Into the Amazon

Trip Start Feb 07, 2006
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Trip End Aug 07, 2006


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Flag of Bolivia  ,
Wednesday, May 17, 2006

Make sure to check out Andrea's Travel Blog for more stories and photos of our trip!

Into the Amazon


After the chilly high altitude of the alto plano, we were getting a little tired of the cold, bright sun and thin air of the western side of Bolivia and headed east. Rurrenabaque, a small tourist town in the Amazon, was where we headed.

The town existed to cater to tourists headed into the Amazon on Eco tours and that's exactly why we had come. The flight there was aboard the smallest plane I had ever flown in. The 18 seater was small and cramped but gave us great views over the mountains and eventually over the jungle as we approached the tiny area where the trees had been cut out to make a grassy landing strip.

The air was humid and breezy and finally we could breath easy. Having descended several thousand meters back to a comfortable tropical climate was a real treat which reminded be of being back in tropical Asia. Finally it was hammocks and sandals.

We didn't waste much time and booked ourselves for a 3 day pampas tour leaving the next morning.

Swimming with pink dolphins, alligators and piranhas

The pampas is a grassy and swampy area of the Amazon basin located a bumpy 3 hour drive from Rurre. It's swarming with wildlife. The "Thing to do" around Rurre is to do a jungle tour or pampas tour. The 3 day pampas tours have more wildlife so that's what we decided to do.

On our first day we headed to the camp where we based ourselves. Our group of 18 backpackers was a little too large but we managed by splitting into 2 boats and spending hours zipping down the muddy brown narrow rivers to see monkeys, alligators and piranhas. Pink dolphins swam around our boats as we zipped along.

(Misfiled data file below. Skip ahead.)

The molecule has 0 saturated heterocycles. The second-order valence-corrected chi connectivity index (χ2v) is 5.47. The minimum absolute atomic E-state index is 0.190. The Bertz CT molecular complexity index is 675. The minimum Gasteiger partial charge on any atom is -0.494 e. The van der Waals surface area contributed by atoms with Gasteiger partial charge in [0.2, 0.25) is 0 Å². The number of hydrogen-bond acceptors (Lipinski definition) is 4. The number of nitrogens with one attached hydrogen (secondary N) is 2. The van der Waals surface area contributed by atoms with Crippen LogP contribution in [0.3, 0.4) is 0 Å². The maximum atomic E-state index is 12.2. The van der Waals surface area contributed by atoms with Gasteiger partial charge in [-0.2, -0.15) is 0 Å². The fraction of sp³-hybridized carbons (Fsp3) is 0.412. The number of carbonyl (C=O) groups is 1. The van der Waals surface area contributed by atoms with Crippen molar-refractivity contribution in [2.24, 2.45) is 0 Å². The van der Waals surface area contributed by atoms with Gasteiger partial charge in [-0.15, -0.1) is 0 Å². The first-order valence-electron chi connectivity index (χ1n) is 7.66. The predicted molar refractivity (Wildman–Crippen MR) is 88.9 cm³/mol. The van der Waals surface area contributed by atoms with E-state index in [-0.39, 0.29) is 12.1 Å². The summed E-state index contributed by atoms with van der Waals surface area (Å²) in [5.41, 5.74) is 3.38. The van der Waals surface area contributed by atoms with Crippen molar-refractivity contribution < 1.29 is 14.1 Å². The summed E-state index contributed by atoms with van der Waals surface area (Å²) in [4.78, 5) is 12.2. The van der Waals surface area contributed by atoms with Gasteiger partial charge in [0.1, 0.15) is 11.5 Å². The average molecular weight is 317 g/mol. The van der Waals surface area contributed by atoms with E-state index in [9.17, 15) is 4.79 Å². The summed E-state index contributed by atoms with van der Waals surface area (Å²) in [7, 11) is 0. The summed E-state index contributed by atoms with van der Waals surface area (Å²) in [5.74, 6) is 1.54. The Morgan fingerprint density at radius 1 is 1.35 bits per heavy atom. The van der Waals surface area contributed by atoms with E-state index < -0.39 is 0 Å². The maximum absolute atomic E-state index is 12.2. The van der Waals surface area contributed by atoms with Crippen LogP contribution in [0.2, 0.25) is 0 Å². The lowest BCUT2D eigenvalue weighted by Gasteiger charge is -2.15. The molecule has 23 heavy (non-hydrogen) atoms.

Although we were in the Amazon, this well traveled area was setup with a stilt house which served as a bar where all of the gringos went to watch the sunset.

On the second day, we went Anaconda hunting. We walked through long fields of tall grass for hours until our guides spotted one and pounced on its tail. The anaconda had just finished eating and vomited a half digested frog in all of the excitement. The 3 meter snake, although deadly, was passed around for photos.

No all tours had the chance to see such a snake, our guide was good though and his keen eyes had spotted it before it could slither away.

The afternoon was spent swimming in the waters with the dolphins. To call it "swimming with the dolphins" is a bit of a stretch. Although there were pink dolphins swimming around us, all we saw was the occasional fin break water then submerge and disappear. The fact that there were alligators and piranhas all around ( we could literally see them! ) didn't seem to phase the guide so I assumed it was safe and swam for a while in the refreshingly cool water.

On day 3 we went fishing for piranhas with little bits of steak. I caught 4 fish and we headed home with a boat load of feisty man eaters for lunch.

In all it was a pretty fun outing but we wished there would have been less people. The fact that several boats zipped along with us hardly left us with the feeling of being in the remote Amazon basin.

Never the less, it's not everyday you can swim with pink dolphins, fish for piranhas and hunt for anacondas!

Into the Jungle













After our tour of the pampas which ended up feeling not as remote as we had wanted, we decided to head back into the jungle but this time to Serere, a large park which one of the original environmentalists who helped establish the park had purchased and built an eco lodge in to help conservation.